Leading managers at Sweden's sexual education organization RFSU argued in an opinion piece for newspaper Svenska Dagbladet over the weekend that Sweden should offer sex education classes for refugee boys, with the idea sparking a strong debate that continued into Monday morning.
“There is an acute need for knowledge about everything from sexually transmitted diseases and condoms to abortion rights, gender equality, legislation and LGBTQ rights,” wrote its chairperson Kristina Ljungros and secretary-general Maria Andersson.
The proposal follows global discussions about sexual assaults after reports of mass attacks in Cologne, Germany, on New Year's Eve and Sweden's summer music festival 'We are Sthlm' – the majority of which are said to have been committed by refugees and teens arriving in Sweden alone.
While rejecting voices in the debate linking ethnicity to sexual violence, Ljungros and Andersson went on to describe the phenomenon as related to gender, masculinity and power, but added Nordic values should be taught.
“A large part of these unaccompanied boys come from societies with norms and values around gender and sexuality that in many ways differ from mainstream Swedish society,” they wrote.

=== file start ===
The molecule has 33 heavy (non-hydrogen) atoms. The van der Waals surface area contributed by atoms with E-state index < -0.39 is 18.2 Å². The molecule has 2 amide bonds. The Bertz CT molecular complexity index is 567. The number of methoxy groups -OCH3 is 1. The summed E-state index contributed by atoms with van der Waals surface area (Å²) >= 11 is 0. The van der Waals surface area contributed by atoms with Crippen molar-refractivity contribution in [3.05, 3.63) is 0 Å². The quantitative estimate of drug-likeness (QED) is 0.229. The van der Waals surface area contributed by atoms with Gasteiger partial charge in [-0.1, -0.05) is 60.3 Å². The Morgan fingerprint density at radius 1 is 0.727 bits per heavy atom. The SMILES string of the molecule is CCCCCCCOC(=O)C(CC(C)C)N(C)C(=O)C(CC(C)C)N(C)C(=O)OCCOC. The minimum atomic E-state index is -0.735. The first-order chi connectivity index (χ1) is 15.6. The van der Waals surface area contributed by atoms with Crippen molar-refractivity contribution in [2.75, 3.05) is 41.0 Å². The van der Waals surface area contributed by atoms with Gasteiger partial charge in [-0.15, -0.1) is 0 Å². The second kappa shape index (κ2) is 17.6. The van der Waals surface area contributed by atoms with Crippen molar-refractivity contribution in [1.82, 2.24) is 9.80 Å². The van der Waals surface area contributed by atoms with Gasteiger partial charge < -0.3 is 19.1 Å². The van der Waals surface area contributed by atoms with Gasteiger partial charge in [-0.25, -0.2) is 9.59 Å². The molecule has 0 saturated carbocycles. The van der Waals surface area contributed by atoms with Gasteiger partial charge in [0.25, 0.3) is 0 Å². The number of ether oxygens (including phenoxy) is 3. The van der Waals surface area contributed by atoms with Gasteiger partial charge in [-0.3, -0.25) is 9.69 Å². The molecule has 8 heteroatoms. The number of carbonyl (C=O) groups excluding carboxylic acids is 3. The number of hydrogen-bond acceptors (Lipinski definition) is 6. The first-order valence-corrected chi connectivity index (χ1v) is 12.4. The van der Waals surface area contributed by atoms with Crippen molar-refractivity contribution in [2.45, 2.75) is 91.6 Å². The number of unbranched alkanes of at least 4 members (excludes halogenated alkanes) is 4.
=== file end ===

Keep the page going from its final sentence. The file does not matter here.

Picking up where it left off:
A total of 35,369 refugee children, two thirds from Afghanistan, arrived in Sweden without their parents over the whole of 2015, according to the country's migration agency, Migrationsverket.
But Omid Mahmoudi from Ensamkommandes Förbund, which represents young asylum seekers arriving in Sweden on their own, criticized RFSU's sex training proposal.
“It's true that it's about power and masculinity. But there's no cultural difference in the view on sexual assaults. That's completely unacceptable in all cultures,” he told the TT newswire.
“More sexual education isn't needed. It's totally wrong to lump all unaccompanied children together. They come from different countries and different cultures. Some are educated while others have grown up in the street and never gone to school,” he added.
Sweden has one of the highest rape rates in Europe, with 1.8 percent of all women and 0.3 percent of all men reporting they have been victims of sexual violence. But authorities record allegations in a different way to most other countries, tracking each case of sexual violence separately.
So for example if someone says they were raped by a partner every day for a fortnight, officers will record 14 potential crimes. Elsewhere, many countries would log the claim as a single incident.